Emilie Springer -- 'Bernie-style' mittens closer to home
Saundra Hudson teaches PE and health for freshmen females at Homer High School. She moved to Homer 29 years ago and taught at Homer Middle School prior to this. We talked this week about some artistic hand-crafted mittens she makes, gifts and sells that look surprisingly similar to the pair Bernie Sanders wore at the presidential inauguration that immediately populated public and social media over the past week.
Hudson shared that she started making the mittens while recovering from a serious head injury as a result of an ice-skating accident several years ago. Before the rest of the story, she wanted to make sure I note that she received amazing Homer community assistance during the time when she needed 24 hour care. After travel to medical facilities outside of the state, she came home and wanted something to occupy her time. “I don't know how to say it, other than it made my brain really happy to craft mittens. It also gave me a way to give a token gift to all the people that cared for me.”
“In recovery, I made about 45 pairs of mittens and gave them out to all the people that spent really long nights at my house or we're there to take care of me during those months,” she said. “I've always considered myself the crazy lady with a room full of mittens and I often give them away my students.”
“I just sent out about 40 pairs in December to my girls because of remote learning and I thought a little kindness might brighten their hearts and then the mittens might warm their hands.”
However, just after the inauguration and the media-popular images of Bernie Sanders she posted images of her mittens in a Facebook note.
“I thought maybe I'll try to sell the few pairs that I have on hand. I certainly wasn't expecting the response that I got,” she said.
She sold out immediately and has orders for over a hundred or more. Her daughters helped organize a website and order form because none of that was in place. It all happened this week.
“What's neat about it,” she explains, “is we have orders from people all over the nation. I sent a pair today to a professional musician in Chicago.”
She connects the mitten market to her teaching experience in history: “I'm super interested in people's stories and to be able to interact and hear a little bit about them and where they're from is really fun.”
Saundra has a unique perspective on the meaning behind making mittens: “It makes my heart so happy to get to craft mittens and then find homes for them. The money piece to me is not the important piece at all. What I love is crafting something useful out of something otherwise not being used, making it functional and matching it to a home that will love them every time they put them on. That's, that's the joy I find in it,” she says.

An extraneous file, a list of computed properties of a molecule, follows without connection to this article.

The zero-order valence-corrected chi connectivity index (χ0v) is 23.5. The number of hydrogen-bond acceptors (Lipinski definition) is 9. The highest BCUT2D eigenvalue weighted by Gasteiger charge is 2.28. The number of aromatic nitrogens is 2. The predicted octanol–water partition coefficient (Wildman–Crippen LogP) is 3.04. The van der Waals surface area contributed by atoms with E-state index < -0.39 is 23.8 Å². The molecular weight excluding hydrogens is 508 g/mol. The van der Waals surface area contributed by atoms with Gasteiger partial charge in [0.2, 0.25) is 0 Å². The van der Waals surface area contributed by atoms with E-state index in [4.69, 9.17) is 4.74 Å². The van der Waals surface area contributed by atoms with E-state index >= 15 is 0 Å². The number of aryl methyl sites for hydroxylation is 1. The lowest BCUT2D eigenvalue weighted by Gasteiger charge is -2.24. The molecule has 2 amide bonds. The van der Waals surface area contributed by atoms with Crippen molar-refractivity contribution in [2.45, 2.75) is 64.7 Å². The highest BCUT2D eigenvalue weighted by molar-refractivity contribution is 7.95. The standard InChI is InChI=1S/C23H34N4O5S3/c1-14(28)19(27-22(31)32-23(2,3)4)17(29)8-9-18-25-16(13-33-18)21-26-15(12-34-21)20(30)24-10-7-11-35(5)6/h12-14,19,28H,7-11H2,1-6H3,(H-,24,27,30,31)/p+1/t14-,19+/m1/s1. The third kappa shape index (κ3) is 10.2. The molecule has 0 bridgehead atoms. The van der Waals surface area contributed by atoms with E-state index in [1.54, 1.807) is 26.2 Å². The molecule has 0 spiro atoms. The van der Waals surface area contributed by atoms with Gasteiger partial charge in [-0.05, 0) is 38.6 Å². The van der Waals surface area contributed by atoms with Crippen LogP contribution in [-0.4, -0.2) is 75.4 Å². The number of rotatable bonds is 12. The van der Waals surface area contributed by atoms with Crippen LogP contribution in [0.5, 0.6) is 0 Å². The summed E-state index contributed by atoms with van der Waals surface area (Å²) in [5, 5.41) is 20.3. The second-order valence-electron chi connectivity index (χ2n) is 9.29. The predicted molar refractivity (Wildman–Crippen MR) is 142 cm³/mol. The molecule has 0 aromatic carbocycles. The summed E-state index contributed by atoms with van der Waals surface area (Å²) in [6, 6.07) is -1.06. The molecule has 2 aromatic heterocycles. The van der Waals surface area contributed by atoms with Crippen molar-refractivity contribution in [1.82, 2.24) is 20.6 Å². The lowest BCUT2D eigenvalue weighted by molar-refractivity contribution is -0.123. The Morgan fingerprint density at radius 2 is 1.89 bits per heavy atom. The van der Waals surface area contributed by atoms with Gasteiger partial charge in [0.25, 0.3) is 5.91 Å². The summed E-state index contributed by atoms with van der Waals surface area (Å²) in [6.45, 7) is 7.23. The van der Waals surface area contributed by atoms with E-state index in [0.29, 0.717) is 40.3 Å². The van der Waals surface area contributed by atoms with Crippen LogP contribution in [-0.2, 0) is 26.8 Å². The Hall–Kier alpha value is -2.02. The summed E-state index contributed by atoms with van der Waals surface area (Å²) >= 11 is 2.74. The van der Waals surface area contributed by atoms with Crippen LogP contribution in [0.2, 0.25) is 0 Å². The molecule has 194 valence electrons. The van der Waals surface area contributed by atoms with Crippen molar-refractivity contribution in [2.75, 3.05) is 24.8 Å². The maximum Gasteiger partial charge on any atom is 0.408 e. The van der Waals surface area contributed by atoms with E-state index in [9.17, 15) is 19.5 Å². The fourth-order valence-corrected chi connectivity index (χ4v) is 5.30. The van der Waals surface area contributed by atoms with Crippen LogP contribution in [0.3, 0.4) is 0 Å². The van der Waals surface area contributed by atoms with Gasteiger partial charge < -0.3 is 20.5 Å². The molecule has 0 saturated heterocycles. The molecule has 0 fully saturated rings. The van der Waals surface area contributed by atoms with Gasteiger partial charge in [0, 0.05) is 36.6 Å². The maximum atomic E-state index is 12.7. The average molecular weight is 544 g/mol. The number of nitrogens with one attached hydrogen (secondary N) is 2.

I like how she explains pattern and icon choices on the mittens, “It's the story of the sweater. My process has been listening to the sweater to see what it wants to be. I had a sweater recently that sat on my shelf for two and a half years, and I just kept looking at it and thinking about it and it just wasn't ready. And then all of a sudden, about a month ago, the sweater was ready to become mittens. I made about four pairs.”
“A really neat part of the process for me finding these treasures at thrift stores and then figuring out what it wants to be. It just totally comes from the sweater itself,” she says.
On her new order form, buyers can help the process of an old sweater finding a new life: “people might have something in their closets that they picked up traveling in Ireland or maybe they have a sweater from a parent or a grandparent that's super special, but they never see it because it's packed away. And I love the idea of remaking it into something functional.
I ask her how long how long it takes to make a pair. She talks more about what the sweater wants to “be.” If the mittens have an applique feature it takes a little longer but in general, about three or four hours. She only uses wool for the outside and cashmere or fleece for the inside.
Saundra plans to continue making more. It’s a good thing because she’s had hundreds of responses already. You can find her mittens at www.recoveredgoodsshop.com.
“And,” she says, “if anybody ever has wool sweaters that they don't need, I would like make a really good home for them. I can make that work for sure.”